About Dendritic Steel
A Good Example of Dendritic Pattern on a Slicing Knife
Click image for detail
Dendritic Steel is a term first used by knifemaker David Boye to describe the cast 440c stainless steel he developed in 1981. This revolutionary blade technology has proven superior to most other cutlery alloys in both edge holding capability and ease of sharpening. The process used to produce it, investment casting, transforms the original steel into one infused with microscopic crystals which create tiny serrations along the blade edge. These micro-serrations enable the blade to stay sharp from 10 to 50 times longer than a conventional blade. It also has a better "bite" (the ability to grip and cut into slippery objects --a tomato, for example) than conventional steel blades. It cuts like a razor blade by microscopically sawing the object, thereby achieving a finer and faster cut.
Boye's innovation was the first application of investment casting in modern times. Over the years Boye Dendritic Steel (TM) knives have been put through "torture tests" by Boye himself, as well as several knife periodicals, and the knives have always stood up to whatever stress they had to endure. For over 20 years Dendritic Steel has proven itself to be superior to most other varieties of blade steel in edge holding as well as sharpness.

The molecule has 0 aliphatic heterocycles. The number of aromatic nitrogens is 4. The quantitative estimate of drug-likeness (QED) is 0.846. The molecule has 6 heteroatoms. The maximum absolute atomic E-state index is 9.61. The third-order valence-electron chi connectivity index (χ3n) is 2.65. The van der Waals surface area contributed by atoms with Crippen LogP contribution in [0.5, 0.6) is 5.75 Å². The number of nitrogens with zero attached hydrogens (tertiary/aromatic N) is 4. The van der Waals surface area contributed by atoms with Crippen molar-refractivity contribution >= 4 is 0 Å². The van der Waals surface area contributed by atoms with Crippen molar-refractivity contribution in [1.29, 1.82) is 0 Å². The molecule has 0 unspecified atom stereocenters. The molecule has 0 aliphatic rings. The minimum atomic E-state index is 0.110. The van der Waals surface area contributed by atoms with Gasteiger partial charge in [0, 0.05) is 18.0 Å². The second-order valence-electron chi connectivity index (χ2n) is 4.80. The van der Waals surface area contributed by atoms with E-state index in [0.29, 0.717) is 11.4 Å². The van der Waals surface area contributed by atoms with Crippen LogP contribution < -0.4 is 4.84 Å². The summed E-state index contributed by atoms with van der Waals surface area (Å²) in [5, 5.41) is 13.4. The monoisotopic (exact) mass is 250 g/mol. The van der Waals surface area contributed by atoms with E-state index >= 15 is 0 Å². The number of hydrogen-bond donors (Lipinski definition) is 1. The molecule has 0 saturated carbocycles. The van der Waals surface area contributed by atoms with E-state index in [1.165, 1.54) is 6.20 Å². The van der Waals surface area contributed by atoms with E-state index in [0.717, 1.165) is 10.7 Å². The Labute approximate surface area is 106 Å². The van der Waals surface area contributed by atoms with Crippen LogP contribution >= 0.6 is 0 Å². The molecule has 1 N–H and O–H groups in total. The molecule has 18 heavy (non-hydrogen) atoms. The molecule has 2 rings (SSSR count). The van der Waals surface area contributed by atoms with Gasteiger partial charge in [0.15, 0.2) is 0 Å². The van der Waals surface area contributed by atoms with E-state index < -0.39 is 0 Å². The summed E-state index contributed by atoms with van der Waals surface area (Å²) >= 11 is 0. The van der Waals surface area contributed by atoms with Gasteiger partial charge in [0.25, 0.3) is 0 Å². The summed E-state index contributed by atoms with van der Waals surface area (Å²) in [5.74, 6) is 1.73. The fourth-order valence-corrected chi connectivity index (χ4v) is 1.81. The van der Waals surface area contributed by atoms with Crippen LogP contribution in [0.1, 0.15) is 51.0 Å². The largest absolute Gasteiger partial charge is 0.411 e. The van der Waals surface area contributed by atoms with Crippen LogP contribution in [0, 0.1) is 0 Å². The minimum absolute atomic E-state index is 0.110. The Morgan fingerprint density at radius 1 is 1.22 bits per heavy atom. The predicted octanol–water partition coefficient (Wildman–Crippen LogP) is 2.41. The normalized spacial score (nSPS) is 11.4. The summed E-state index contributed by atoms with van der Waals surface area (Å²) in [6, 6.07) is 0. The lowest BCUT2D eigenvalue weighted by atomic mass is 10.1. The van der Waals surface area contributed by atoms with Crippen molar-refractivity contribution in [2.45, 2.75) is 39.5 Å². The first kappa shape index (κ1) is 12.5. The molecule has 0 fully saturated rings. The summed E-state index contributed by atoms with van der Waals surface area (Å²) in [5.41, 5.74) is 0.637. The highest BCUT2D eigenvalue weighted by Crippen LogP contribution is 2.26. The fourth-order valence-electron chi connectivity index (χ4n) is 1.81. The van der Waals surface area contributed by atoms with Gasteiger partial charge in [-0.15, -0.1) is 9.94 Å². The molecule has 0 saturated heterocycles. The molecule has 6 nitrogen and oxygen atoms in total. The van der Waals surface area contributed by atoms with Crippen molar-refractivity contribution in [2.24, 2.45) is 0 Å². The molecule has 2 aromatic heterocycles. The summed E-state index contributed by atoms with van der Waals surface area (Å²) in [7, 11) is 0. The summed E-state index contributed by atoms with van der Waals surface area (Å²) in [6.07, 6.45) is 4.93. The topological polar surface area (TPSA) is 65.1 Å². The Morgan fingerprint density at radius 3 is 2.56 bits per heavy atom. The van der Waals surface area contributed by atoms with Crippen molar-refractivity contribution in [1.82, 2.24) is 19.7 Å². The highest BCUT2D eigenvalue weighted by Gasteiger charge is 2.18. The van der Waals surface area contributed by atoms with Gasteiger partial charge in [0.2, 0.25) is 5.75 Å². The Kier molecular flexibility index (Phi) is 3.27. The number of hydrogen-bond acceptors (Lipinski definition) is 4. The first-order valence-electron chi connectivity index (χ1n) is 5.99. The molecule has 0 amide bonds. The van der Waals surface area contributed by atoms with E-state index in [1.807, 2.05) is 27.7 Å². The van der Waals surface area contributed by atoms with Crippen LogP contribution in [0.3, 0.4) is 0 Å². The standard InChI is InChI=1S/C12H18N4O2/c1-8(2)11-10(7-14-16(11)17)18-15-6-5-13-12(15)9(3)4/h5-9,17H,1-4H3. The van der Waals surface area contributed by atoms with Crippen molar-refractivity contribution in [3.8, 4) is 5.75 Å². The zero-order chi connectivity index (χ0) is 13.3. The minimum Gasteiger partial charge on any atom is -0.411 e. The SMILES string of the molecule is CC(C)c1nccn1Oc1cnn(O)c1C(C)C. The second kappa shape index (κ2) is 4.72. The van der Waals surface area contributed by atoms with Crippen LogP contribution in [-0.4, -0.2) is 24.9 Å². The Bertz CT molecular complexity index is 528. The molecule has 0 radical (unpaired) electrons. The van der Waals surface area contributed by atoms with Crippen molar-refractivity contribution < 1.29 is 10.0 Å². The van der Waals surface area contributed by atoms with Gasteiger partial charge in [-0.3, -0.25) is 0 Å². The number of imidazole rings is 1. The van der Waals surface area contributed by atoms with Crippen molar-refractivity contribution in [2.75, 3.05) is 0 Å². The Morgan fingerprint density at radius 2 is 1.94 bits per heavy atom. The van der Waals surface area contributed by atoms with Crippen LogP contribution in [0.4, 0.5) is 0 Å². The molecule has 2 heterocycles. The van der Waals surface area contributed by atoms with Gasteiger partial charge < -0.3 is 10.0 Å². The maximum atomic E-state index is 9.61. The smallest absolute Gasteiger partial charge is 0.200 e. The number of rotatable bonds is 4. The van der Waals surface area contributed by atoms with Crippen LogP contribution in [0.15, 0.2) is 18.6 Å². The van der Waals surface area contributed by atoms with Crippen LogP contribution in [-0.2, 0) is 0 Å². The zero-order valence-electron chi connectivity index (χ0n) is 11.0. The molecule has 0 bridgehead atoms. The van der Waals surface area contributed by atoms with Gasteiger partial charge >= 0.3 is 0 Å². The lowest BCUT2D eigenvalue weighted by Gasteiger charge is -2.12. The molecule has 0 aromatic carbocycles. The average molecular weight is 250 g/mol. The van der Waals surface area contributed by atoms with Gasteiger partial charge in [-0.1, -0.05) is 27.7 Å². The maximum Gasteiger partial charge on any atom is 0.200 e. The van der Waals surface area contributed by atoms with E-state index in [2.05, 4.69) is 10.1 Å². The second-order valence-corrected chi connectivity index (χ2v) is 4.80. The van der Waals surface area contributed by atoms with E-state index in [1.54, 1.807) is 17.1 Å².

Dendritic Steel also looks different from other types of steel when it is etched. Etching causes the chrome carbide crystals to appear on the surface of the steel, and this reveals each blade's uniquely crystallized pattern. Blades etched with designs have a distinctive multi-textured look to them--a smooth, shiny foreground, with a dramatic crystaline frosted patina in the background. It was these fern-like crystal patterns that inspired the name "Dendritic" (Greek for "fern-like").
100X Magnification of Dendritic Steel
Photo: Wes Hetrick
2X Magnification of Dendritic Pattern